Kay
January 22nd, 2012
3:20 PM
My mom makes this all the time, since living on my own in another state I find it difficult to find certain ingredients to me things such as this, I'm glad I came here.

"The truth": Chinese food, Thai food it doesn't really matter because the "truth" is, every culture has it's way of producing different results. Ingredients here are probably different from what China produces. I can also say that China has also taken inspirations from other cultures as well.
Jim B from Frontenac, Ks.
May 12th, 2012
10:21 AM
I made this last night along with some Thai-style Spring Rolls. I used beef for the meat. I found choice Tri-Tip steak marked down for quick sale, so decided to use it. 30 min in the freezer made it a simple thing to cut thin slices off the 1" thick steaks. I also used Napa cabbage for the greens in my version. All in all, very tasty. This is definitely a much milder dish than the usual fiery fare associated with Thai cooking.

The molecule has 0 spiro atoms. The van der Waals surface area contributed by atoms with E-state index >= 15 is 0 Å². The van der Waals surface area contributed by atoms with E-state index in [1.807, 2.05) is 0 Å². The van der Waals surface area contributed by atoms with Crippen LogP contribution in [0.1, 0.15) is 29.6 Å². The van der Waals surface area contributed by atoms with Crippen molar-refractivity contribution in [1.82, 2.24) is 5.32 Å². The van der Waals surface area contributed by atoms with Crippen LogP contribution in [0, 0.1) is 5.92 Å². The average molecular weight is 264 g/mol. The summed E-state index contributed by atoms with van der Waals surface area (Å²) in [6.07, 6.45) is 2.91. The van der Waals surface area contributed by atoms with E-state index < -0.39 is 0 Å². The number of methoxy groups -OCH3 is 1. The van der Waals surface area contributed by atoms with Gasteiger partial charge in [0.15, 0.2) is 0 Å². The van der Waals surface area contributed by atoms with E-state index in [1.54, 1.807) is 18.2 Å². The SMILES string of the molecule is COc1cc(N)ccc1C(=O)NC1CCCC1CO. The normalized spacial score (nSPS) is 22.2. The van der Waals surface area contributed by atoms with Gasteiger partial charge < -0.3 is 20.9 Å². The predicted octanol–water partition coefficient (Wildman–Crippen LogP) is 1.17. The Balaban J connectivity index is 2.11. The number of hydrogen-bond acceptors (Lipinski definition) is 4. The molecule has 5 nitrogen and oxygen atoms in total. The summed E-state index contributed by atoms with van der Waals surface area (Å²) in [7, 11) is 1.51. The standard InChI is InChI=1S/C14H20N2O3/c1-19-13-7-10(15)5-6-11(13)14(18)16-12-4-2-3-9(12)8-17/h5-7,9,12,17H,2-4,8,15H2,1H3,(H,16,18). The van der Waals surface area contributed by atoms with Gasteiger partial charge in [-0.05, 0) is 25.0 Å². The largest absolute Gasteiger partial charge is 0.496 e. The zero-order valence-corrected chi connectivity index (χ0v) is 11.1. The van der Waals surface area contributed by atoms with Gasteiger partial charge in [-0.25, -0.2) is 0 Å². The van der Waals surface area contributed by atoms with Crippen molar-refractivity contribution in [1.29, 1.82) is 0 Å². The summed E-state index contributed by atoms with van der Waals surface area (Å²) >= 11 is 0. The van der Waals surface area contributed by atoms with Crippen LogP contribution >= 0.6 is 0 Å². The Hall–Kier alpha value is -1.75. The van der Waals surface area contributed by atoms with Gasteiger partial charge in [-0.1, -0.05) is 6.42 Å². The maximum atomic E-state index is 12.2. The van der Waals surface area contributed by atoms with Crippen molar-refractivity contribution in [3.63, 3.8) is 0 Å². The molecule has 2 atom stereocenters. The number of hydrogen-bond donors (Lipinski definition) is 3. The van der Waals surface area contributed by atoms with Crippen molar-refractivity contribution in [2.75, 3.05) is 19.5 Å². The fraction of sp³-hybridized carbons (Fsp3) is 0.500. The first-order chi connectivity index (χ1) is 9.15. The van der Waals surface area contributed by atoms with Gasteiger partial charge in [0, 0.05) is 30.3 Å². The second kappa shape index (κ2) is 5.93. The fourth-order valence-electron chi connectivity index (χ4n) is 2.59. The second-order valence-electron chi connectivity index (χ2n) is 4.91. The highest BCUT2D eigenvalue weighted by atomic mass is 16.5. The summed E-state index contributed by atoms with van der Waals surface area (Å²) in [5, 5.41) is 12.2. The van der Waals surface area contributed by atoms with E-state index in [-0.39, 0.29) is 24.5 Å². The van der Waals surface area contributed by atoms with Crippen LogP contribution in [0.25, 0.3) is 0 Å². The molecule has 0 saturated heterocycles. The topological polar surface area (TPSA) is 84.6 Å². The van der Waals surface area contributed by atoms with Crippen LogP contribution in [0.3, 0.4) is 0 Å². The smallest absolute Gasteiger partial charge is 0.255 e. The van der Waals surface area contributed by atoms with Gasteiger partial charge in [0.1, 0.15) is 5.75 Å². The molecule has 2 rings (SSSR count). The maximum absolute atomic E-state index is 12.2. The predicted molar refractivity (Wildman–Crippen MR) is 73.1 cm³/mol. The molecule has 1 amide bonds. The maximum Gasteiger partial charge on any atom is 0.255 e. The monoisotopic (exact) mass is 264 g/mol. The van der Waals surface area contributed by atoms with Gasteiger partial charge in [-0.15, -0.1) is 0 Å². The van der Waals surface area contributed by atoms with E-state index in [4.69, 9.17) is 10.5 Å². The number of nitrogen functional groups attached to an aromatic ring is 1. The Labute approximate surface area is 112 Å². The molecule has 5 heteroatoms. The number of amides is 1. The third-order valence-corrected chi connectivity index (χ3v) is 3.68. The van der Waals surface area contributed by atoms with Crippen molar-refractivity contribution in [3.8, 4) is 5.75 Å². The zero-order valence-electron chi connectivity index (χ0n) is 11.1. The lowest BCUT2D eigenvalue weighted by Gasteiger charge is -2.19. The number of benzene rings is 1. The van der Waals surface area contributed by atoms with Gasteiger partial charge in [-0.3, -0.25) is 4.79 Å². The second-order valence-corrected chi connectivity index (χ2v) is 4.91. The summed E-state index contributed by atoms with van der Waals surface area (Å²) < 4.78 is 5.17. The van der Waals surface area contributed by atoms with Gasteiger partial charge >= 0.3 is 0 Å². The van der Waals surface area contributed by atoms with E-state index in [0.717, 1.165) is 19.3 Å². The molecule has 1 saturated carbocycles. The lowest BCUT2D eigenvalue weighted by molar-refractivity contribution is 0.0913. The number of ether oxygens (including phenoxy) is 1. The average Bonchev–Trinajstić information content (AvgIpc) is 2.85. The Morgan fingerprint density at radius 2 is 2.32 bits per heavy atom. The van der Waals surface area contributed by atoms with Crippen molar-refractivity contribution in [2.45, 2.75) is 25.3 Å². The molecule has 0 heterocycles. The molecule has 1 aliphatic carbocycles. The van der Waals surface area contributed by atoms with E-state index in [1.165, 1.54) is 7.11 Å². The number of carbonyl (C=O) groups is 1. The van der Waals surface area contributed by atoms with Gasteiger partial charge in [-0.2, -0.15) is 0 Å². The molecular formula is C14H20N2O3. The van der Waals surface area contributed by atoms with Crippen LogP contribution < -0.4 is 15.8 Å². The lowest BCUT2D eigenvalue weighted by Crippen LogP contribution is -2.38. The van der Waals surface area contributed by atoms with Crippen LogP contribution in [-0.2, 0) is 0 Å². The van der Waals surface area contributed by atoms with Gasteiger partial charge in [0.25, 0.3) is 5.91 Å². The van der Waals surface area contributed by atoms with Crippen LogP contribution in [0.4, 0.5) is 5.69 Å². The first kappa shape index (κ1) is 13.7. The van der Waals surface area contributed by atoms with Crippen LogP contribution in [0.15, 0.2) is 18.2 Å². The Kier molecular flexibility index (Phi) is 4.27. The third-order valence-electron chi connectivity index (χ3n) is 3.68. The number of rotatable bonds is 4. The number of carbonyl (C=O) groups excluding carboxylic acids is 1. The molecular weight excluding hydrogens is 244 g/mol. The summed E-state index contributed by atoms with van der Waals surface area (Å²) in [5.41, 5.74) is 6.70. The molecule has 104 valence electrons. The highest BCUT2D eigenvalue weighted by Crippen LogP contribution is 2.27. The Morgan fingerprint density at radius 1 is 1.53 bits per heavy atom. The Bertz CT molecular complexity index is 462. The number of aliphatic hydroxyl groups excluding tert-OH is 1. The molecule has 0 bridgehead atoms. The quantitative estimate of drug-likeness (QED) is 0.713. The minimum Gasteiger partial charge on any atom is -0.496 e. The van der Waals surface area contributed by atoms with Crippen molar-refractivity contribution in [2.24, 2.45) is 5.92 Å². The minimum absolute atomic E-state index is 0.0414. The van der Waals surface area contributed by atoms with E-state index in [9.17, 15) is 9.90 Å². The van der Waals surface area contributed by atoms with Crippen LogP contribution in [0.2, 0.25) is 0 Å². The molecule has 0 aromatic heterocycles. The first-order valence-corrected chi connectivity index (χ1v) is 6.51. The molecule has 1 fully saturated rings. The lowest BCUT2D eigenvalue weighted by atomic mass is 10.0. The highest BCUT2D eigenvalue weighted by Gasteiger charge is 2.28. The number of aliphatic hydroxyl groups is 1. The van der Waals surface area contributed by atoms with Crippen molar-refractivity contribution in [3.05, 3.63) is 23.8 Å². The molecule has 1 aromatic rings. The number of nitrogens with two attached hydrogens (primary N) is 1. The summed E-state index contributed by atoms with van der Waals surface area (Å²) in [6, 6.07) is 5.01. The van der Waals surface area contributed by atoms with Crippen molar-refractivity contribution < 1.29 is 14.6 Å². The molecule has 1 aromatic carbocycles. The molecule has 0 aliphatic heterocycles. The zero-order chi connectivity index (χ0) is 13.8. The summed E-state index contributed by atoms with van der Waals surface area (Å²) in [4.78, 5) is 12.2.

Wade from Dallas, NC
June 6th, 2013
6:40 PM
This is my favorite Thai dish. I made this using ingredients from Import Food and it tasted just like the pad siew when I lived in Bangkok. I love this site and its products!

??????????. Thank you.
Thai man
June 19th, 2013
3:10 PM
to The truth, your comment is totally wrong! do not say/write if you do not really know...
Gary Z
October 31st, 2013
10:00 PM
The marinade has "3-5 cloves of garlic" two times. I love garlic so there's never too much for me. But thought I'd tell you I just noticed it! lol
Excellent recipe. Tastes just like I've had at my favorite Thai restaurants.

To The truth: Chinese food has a bit thicker sauces, and frequently uses cornstarch in them. Even their fish sauce--Oyster Sauce-- is very thick, compared to Nam Pla.
Both cuisines are great and you don't need to degrade Thai food.
CC
November 11th, 2013
8:48 PM
It doesn't seem like the street vendors marinate their meat. Is this done to make the home cook's job easier?